Paycheck Protection Program

How Private Jet Owners Got a Subsidy From Coronavirus Relief Funds

Clay Lacy Aviation’s use of PPP funds is illustrative of one of the many ways in which the wealthiest Americans have benefitted from programs created to help workers

Life Service crew member Maurice Payne, salutes members of a delegation of California based-physicians onboard of a Gulfstream IV jet aircraft
AP Photo/Damian Dovarganes

A Hollywood aviation management company is sharing the benefits of a taxpayer-financed loan with its private jet-owning clients after it won the loan through the federal Paycheck Protection Program, according to three clients and a copy of a letter announcing the plan.

The loan program was enacted by Congress and President Donald Trump to prevent workers at small businesses from being laid off during the coronavirus crisis, and the company, Clay Lacy Aviation, will be able to keep pilots and flight attendants employed with the money it received.

But the firm also decided to provide a benefit for clients who own the jets it manages, a rich set who weren’t the target of federal coronavirus relief funds.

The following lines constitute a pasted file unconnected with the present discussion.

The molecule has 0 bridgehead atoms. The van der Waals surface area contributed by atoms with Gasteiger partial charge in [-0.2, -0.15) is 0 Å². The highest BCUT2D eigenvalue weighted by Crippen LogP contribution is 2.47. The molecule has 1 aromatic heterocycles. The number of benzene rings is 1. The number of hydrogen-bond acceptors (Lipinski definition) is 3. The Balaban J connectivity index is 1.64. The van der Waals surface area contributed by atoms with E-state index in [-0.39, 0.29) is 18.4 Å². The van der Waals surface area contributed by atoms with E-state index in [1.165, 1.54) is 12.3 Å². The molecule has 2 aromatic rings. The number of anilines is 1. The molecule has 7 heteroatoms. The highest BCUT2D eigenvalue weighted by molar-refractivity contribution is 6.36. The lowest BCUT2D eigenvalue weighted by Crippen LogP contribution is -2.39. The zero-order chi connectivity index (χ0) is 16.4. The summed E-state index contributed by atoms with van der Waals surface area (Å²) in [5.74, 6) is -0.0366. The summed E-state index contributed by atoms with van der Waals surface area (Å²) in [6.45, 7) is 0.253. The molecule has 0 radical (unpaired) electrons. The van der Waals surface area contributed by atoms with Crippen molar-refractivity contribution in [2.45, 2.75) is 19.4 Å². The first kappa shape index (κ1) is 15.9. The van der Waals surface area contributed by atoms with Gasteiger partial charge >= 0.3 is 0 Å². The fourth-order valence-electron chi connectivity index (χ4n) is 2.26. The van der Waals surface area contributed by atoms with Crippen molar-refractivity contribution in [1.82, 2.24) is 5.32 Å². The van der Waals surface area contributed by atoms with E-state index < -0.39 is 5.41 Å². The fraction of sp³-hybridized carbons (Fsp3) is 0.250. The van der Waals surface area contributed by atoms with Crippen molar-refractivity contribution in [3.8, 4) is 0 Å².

Those owners who opted in will get account credits through a formula based on the amount of the loan and the cost each owner incurs to employ crew members, according to a letter written by a top company executive that was provided to NBC News by one of the clients.

“CLA was approved for a loan and recently received funding,” wrote Bradford W. Wright, the chief financial officer of Clay Lacy Aviation, in the letter, dated April 29. “CLA is prospectively offering aircraft owners a credit for a portion of full-time payroll and employee benefit costs paid through CLA to their respective flight, cabin and maintenance crew members during the covered period.”

The crew members keep their jobs, which is a condition of the taxpayer-backed loan, and jet owners keep more of their money, which is not.

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